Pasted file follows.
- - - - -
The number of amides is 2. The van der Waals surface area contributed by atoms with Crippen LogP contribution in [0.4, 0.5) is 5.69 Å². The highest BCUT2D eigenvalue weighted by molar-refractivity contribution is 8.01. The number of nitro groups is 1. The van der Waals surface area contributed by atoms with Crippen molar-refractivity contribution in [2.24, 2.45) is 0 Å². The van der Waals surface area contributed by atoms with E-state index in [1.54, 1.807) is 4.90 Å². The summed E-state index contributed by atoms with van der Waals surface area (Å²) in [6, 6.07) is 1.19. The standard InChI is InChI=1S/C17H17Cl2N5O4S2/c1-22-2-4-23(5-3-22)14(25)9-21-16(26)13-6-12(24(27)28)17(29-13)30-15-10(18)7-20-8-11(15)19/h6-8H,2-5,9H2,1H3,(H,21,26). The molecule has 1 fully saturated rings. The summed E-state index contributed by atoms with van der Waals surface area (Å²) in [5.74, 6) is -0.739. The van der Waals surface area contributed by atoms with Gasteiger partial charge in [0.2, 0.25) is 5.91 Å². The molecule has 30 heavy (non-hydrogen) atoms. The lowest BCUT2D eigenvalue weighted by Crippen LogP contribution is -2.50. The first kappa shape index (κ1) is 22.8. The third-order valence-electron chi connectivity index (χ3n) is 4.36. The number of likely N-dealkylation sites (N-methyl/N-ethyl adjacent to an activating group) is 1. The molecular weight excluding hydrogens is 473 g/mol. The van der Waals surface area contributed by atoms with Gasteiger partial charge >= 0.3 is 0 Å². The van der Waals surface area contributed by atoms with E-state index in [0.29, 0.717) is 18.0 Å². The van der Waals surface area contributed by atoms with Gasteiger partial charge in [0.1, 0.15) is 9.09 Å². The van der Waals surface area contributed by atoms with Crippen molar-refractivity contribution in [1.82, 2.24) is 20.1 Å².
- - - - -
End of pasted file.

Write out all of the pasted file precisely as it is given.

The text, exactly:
The number of amides is 2. The van der Waals surface area contributed by atoms with Crippen LogP contribution in [0.4, 0.5) is 5.69 Å². The highest BCUT2D eigenvalue weighted by molar-refractivity contribution is 8.01. The number of nitro groups is 1. The van der Waals surface area contributed by atoms with Crippen molar-refractivity contribution in [2.24, 2.45) is 0 Å². The van der Waals surface area contributed by atoms with E-state index in [1.54, 1.807) is 4.90 Å². The summed E-state index contributed by atoms with van der Waals surface area (Å²) in [6, 6.07) is 1.19. The standard InChI is InChI=1S/C17H17Cl2N5O4S2/c1-22-2-4-23(5-3-22)14(25)9-21-16(26)13-6-12(24(27)28)17(29-13)30-15-10(18)7-20-8-11(15)19/h6-8H,2-5,9H2,1H3,(H,21,26). The molecule has 1 fully saturated rings. The summed E-state index contributed by atoms with van der Waals surface area (Å²) in [5.74, 6) is -0.739. The van der Waals surface area contributed by atoms with Gasteiger partial charge in [0.2, 0.25) is 5.91 Å². The molecule has 30 heavy (non-hydrogen) atoms. The lowest BCUT2D eigenvalue weighted by Crippen LogP contribution is -2.50. The first kappa shape index (κ1) is 22.8. The third-order valence-electron chi connectivity index (χ3n) is 4.36. The number of likely N-dealkylation sites (N-methyl/N-ethyl adjacent to an activating group) is 1. The molecular weight excluding hydrogens is 473 g/mol. The van der Waals surface area contributed by atoms with Gasteiger partial charge >= 0.3 is 0 Å². The van der Waals surface area contributed by atoms with E-state index in [0.29, 0.717) is 18.0 Å². The van der Waals surface area contributed by atoms with Gasteiger partial charge in [0.1, 0.15) is 9.09 Å². The van der Waals surface area contributed by atoms with Crippen molar-refractivity contribution in [1.82, 2.24) is 20.1 Å².